One of the biggest knocks about Italian horror, like Zombi, from American audiences is that the narrative is often confusing and sometimes downright nonsensical. In Italian cinema, the look and the atmosphere of a film is much more important than the script for the most part. However Lucio Fulci’s Zombi has a relatively easy to follow narrative for Italian fare.
Zombi is an unofficial sequel to the Italian cut of Dawn of the Dead. The classic American zombie movie, a cult classic, in it’s own right, was recut by Dario Argento and rescored by Goblin for it’s Italian release. Since Argento’s Dawn was released as Zombi, Fulci’s film was dubbed Zombi 2 in Italy. I wont get into the myriad of names and miscellaneous names slapped onto the horde of zombie films released in Italy and other areas of Europe, as that would take a full post of it’s own.
Zombi is the movie that made Fulci a horror sensation, and is in my opinion the best of thee European zombie films, with the possible exception of the first Blind Dead movie. I still think Zombi is technically better but the blind Templars hold a special place in my heart for pure coolness.
The Italians, especially Fulci had a way with gore and he spares no brain nor blood in Zombie. In Great Britain it made the infamous video nasties list, alongside such notorious movies as Cannibal Holocaust, I Spit on Your Grave, and Fulci’s own House by the Cemetery. A full, uncut, authorized and legal version was not released in Britain until 2005. Progress marches on, but it marches slowly at times.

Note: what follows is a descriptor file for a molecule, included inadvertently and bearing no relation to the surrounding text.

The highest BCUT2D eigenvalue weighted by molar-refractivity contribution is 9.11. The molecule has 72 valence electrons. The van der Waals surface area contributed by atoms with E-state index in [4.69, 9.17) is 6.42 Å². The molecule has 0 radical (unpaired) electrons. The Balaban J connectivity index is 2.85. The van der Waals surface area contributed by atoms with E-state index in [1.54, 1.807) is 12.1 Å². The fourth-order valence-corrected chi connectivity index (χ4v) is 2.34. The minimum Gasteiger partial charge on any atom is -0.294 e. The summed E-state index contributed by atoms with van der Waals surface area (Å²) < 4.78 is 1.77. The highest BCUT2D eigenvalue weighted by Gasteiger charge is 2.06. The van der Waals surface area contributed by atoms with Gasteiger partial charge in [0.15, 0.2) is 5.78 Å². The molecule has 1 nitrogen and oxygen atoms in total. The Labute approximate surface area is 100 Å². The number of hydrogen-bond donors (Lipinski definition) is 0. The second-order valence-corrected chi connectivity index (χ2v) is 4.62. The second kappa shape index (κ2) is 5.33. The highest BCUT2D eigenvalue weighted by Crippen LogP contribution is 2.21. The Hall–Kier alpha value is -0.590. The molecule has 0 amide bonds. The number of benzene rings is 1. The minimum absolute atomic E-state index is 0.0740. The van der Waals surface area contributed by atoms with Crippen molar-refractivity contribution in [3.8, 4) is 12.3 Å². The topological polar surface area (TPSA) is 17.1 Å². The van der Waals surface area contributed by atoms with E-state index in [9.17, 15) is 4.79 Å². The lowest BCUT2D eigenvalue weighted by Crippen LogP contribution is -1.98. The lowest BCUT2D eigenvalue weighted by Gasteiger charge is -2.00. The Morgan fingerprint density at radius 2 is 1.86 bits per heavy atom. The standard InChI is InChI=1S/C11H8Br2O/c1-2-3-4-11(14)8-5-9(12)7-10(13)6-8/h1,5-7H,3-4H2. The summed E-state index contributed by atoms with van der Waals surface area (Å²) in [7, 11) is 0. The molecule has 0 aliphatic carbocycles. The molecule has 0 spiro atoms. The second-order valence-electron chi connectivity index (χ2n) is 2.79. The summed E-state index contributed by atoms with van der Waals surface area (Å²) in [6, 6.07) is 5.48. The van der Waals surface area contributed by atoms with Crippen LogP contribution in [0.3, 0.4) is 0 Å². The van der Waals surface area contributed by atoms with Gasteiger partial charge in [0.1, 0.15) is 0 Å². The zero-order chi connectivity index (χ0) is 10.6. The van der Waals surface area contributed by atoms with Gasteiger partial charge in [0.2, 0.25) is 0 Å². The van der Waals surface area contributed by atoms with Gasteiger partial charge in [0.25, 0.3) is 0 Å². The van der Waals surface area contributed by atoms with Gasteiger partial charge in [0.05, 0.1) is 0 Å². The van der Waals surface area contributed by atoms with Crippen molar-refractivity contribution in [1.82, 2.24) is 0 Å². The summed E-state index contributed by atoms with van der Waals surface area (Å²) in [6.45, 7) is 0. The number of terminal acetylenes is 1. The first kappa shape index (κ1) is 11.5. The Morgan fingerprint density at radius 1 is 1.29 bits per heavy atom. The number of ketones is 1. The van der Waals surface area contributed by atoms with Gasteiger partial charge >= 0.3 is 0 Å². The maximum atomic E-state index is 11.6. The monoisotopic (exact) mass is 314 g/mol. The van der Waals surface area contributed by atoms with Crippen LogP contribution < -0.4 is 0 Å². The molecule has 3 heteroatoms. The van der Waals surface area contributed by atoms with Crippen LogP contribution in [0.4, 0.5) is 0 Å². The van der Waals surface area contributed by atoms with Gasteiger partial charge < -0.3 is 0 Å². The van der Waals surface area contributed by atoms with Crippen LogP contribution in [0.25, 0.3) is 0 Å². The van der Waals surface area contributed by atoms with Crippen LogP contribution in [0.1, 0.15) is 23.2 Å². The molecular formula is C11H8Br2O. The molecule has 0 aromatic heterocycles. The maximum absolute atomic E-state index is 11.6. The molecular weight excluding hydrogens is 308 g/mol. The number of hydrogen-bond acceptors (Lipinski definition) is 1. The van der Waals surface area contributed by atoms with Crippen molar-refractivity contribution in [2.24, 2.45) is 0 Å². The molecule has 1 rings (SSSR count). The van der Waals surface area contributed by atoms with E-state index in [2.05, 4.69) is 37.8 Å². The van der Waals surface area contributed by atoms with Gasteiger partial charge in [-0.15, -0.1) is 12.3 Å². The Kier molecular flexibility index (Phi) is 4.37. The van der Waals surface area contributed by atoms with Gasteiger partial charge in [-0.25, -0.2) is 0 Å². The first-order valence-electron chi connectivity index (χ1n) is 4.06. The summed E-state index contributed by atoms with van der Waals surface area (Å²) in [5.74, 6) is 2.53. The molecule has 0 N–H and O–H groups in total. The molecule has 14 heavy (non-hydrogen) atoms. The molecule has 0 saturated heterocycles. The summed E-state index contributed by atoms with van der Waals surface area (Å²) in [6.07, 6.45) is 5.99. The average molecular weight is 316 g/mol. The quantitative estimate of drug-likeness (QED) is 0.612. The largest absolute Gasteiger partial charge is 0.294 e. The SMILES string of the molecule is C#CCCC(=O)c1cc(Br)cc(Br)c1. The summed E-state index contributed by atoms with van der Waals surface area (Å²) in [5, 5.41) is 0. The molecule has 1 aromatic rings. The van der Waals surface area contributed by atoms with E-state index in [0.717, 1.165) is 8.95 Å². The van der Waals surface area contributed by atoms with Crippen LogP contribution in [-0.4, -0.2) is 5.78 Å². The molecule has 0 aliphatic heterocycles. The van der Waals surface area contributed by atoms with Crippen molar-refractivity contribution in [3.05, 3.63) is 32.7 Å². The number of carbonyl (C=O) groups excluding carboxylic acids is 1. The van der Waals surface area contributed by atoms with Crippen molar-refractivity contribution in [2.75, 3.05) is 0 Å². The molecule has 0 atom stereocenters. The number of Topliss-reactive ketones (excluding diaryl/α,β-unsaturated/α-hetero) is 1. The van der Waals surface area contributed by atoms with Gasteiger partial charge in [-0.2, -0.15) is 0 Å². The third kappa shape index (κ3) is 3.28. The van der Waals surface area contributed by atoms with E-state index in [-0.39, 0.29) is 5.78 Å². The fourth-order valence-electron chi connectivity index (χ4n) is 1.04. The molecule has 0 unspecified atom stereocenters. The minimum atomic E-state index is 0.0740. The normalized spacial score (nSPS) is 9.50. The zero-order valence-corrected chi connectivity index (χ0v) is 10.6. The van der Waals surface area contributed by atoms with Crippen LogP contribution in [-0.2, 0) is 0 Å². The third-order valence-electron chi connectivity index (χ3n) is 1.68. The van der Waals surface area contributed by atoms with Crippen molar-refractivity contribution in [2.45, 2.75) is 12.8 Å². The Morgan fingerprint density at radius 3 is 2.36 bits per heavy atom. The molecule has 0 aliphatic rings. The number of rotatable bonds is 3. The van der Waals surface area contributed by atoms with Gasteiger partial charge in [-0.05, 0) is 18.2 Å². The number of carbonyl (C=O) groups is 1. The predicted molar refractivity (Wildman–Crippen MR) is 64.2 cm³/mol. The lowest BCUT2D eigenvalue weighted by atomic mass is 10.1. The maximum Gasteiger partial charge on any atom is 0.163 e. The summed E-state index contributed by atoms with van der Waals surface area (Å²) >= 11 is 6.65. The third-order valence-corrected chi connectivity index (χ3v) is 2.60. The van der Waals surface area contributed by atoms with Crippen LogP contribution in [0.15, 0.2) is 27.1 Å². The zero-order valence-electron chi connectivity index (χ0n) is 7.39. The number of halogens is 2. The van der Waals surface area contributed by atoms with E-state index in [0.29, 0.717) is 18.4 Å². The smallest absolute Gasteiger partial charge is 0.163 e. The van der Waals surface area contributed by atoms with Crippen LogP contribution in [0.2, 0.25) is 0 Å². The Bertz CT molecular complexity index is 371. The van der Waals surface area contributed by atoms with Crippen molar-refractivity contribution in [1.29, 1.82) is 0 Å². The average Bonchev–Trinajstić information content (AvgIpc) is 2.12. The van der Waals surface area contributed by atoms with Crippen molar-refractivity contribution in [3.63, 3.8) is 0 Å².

Zombi starts out in New York City where a strange ship drifts slowly into the harbor. Officers investigate only to be attacked by a hulking zombie. One officer is bitten and dies, the other officer shoots the zombie, who falls overboard.
Reporter Peter West is sent to investigate the boat, where he meets the boat owners daughter. They decide to investigate by sailing to her father’s last known location, the island of Matool. They join with a couple Bryan and Ann to help investigate the island. Apparently Ann loves to swim and scuba dive wearing nothing but a g-string. YES. Before they reach Matool, Ann decides to do just that. The scenes of her diving topless would be one of the most well remembered scenes in the movie (still is with me) if not for the next scene.
Here we are treated to probably THE most iconic scene in zombie movie history. Sorry Romero, you may have had the biggest impact on modern zombie film, but this scene is classic. So classic it was just used in a mainstream commercial. That’s right the shark vs zombie. Way before the Sci Fi channel decided to mix and match shit that should never go together, Fulci did it and made it work. No need for former teen pop stars past their prime. This scene is made of awesome. If you haven’t seen it, I wont give any details, just see it.